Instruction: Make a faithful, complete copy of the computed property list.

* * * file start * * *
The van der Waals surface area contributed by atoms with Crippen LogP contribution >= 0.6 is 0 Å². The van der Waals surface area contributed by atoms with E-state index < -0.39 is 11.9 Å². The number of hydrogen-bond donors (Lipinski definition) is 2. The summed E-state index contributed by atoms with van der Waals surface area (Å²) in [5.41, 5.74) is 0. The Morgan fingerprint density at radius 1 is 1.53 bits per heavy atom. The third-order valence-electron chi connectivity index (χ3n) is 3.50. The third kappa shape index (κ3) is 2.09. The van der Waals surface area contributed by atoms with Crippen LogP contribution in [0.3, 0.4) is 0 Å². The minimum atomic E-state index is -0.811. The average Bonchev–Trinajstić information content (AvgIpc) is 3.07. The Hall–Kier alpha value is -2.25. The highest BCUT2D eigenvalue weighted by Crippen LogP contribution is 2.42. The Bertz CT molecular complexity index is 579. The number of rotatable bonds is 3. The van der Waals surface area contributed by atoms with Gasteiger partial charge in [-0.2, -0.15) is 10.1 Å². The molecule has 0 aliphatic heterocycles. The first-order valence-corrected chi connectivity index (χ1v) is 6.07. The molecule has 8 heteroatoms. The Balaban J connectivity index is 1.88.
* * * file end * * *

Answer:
The van der Waals surface area contributed by atoms with Crippen LogP contribution >= 0.6 is 0 Å². The van der Waals surface area contributed by atoms with E-state index < -0.39 is 11.9 Å². The number of hydrogen-bond donors (Lipinski definition) is 2. The summed E-state index contributed by atoms with van der Waals surface area (Å²) in [5.41, 5.74) is 0. The Morgan fingerprint density at radius 1 is 1.53 bits per heavy atom. The third-order valence-electron chi connectivity index (χ3n) is 3.50. The third kappa shape index (κ3) is 2.09. The van der Waals surface area contributed by atoms with Crippen LogP contribution in [0.3, 0.4) is 0 Å². The minimum atomic E-state index is -0.811. The average Bonchev–Trinajstić information content (AvgIpc) is 3.07. The Hall–Kier alpha value is -2.25. The highest BCUT2D eigenvalue weighted by Crippen LogP contribution is 2.42. The Bertz CT molecular complexity index is 579. The number of rotatable bonds is 3. The van der Waals surface area contributed by atoms with Gasteiger partial charge in [-0.2, -0.15) is 10.1 Å². The molecule has 0 aliphatic heterocycles. The first-order valence-corrected chi connectivity index (χ1v) is 6.07. The molecule has 8 heteroatoms. The Balaban J connectivity index is 1.88.